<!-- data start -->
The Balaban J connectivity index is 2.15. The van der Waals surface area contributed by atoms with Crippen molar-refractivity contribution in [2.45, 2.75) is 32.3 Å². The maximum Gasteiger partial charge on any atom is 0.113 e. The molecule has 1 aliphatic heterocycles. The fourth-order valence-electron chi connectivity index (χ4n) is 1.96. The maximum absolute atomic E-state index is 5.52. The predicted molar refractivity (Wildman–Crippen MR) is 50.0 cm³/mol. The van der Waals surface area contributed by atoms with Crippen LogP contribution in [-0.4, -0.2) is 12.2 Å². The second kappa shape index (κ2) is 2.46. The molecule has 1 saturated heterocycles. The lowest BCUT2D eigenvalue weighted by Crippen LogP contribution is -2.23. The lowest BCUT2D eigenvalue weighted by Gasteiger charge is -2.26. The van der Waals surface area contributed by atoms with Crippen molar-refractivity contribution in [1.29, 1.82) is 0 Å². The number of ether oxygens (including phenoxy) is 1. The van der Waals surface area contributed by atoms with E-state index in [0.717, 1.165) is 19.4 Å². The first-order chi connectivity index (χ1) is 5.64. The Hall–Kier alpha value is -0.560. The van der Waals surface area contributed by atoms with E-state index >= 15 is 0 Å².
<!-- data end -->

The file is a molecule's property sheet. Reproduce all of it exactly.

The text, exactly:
The Balaban J connectivity index is 2.15. The van der Waals surface area contributed by atoms with Crippen molar-refractivity contribution in [2.45, 2.75) is 32.3 Å². The maximum Gasteiger partial charge on any atom is 0.113 e. The molecule has 1 aliphatic heterocycles. The fourth-order valence-electron chi connectivity index (χ4n) is 1.96. The maximum absolute atomic E-state index is 5.52. The predicted molar refractivity (Wildman–Crippen MR) is 50.0 cm³/mol. The van der Waals surface area contributed by atoms with Crippen LogP contribution in [-0.4, -0.2) is 12.2 Å². The second kappa shape index (κ2) is 2.46. The molecule has 1 saturated heterocycles. The lowest BCUT2D eigenvalue weighted by Crippen LogP contribution is -2.23. The lowest BCUT2D eigenvalue weighted by Gasteiger charge is -2.26. The van der Waals surface area contributed by atoms with Crippen molar-refractivity contribution in [1.29, 1.82) is 0 Å². The number of ether oxygens (including phenoxy) is 1. The van der Waals surface area contributed by atoms with E-state index in [0.717, 1.165) is 19.4 Å². The first-order chi connectivity index (χ1) is 5.64. The Hall–Kier alpha value is -0.560. The van der Waals surface area contributed by atoms with E-state index >= 15 is 0 Å².